Justine Tyerman and her mum take a trip and never leave the rest home.
I took my mother for a "walk" to Macetown the other day. She's 95, blind and deaf but she wanted to touch, taste and smell all the things she remembered from 50 years ago when we used to hike the track as part of a summer pilgrimage.
Dementia has stolen her short-term memory, clots to the optic nerves have taken her eyesight and osteoporosis has robbed her of mobility but her memories of Central Otago and our little crib in Arrowtown are so vivid, she still lives there in her mind. It is a far happier place than the recliner chair, bed and bathroom that make up the narrow life she now leads.
Last time I went to visit Mum in her little rest home room in Timaru, I told her all about our recent trek to Macetown. Her face and eyes lit up like an excited child and she said she would love to go back there just one more time.
So we set off very early next day, like we used to when I was young, to avoid the midday heat.
She can barely remember what she had for lunch five minutes ago but her sensorial memories of our expeditions up the Arrow River to the site of the old gold mining ghost town were astonishingly detailed.
She wanted to feel the smooth rocks on her bare feet as we forded the river, taste the tart gooseberries and sweet raspberries growing wild and dusty on the side of the track and smell the pastel-coloured lupins which appear every year from nowhere.
She couldn't see the geckos sunbathing on the warm rocks, the play of light on the golden tussocked hills or the dark shadows cast by the high mountain ranges and deep gorges.
But she remembered the distinctive smell of cold river water on hot schist and the shimmery silver powder of the river silt on her skin.
There were tears in her eyes as she relived the discovery of a horse's skeleton in an old hut near Macetown. The wretched animal must have wandered inside in search of shelter from the snow or rain or sun, and become trapped when the door blew shut. The poor creature would have starved to death standing upright.
Macetown was much as Mum remembered - a peaceful place with remnants of a main street, stone walls and fruit and shelter trees where cottages once stood. Dad used to make a little fire to "boil the billy" for a cup of tea and we ate sandwiches and apples under the trees.
The town was first settled in the early 1860s as a result of the discovery of gold in the Arrow River. At first the rush was for alluvial gold from the river. Later the miners turned their attention to the hills and several quartz mining operations were established. But when the gold ran out, the town slowly died and by the 1930s, Macetown was just a ghost town.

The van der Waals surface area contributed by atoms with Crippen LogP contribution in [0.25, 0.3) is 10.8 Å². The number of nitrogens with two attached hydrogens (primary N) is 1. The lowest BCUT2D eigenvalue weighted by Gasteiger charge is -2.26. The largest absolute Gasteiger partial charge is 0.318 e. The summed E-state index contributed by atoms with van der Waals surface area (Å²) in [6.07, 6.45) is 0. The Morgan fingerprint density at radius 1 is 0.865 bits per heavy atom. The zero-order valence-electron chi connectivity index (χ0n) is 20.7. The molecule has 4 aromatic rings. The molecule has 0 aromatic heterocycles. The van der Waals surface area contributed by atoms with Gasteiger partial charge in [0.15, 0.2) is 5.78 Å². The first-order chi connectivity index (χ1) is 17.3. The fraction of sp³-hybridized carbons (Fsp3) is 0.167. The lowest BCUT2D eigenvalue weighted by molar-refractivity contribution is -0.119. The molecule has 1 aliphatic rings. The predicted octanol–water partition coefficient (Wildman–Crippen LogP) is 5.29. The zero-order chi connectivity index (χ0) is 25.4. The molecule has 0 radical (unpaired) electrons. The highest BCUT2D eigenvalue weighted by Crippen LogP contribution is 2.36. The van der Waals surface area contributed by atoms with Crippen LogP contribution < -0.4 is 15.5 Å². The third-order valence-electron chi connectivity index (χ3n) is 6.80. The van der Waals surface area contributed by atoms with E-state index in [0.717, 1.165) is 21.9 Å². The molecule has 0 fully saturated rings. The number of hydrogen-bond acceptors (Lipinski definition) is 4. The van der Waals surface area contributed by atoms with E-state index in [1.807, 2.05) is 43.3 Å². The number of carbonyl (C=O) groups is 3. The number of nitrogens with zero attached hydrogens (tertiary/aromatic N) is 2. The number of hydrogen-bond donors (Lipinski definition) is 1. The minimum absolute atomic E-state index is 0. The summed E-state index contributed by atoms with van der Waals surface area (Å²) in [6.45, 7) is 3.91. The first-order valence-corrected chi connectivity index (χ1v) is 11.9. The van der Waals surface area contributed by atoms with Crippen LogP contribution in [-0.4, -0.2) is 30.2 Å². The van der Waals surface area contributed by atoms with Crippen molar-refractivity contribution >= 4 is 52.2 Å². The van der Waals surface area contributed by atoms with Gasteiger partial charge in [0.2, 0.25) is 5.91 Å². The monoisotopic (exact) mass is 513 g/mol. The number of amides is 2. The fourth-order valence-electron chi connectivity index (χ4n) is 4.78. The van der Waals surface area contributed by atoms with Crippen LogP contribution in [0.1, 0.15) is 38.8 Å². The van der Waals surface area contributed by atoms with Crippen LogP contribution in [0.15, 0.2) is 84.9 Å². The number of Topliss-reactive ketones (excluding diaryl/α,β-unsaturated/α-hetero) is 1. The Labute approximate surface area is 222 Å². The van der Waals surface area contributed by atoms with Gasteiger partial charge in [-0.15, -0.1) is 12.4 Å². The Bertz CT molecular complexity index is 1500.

A project completed in 2008 carefully restored an old cottage, bakehouse and quartz-crushing battery, the only known all-metal stamping battery in Otago.
The 24 river crossings Mum remembered so well are now reduced to a handful, thanks to new bridges and a track cut around the hillside - but I didn't tell Mum that. She would have considered that cheating.
And I certainly didn't confess that on the way back from Macetown, we hitched a ride in the lead vehicle of a 4WD club whose members were having huge fun fording the river and negotiating the steep, narrow, former dray track.
In our defence, we were running short of water on a scorching hot summer day so accepting a ride was the sensible thing to do - and the gremlins had obviously been playing with my memory too because the track seemed longer, steeper, dustier and hotter than when I was a youngster. So much for that song about Christmas trees being tall when we were small and small when we were tall.
At the end of the day, we sat outside a lovely cafe in Arrowtown in our tramping gear, drank ice-cold lager and demolished a plate of hot chips - Mum would have loved that.
In her mind, our crib is still there, on the hill in Arrowtown with a view from the kitchen window of the lopsided crown on the Crown Range - there's a smart new holiday house there now but she didn't need to know that.
As we pitched our little tent at the upmarket camping ground with its five-star kitchen and ablution facilities, I struggled to recapture the fierce sense of ownership I have always felt for Arrowtown. But when we left two days later, I felt like a visitor, an outsider. I didn't belong there anymore.
Then all of a sudden, rather than feeling sorry for Mum, I had an overwhelming sense of peace about her. She still lives there - and I don't.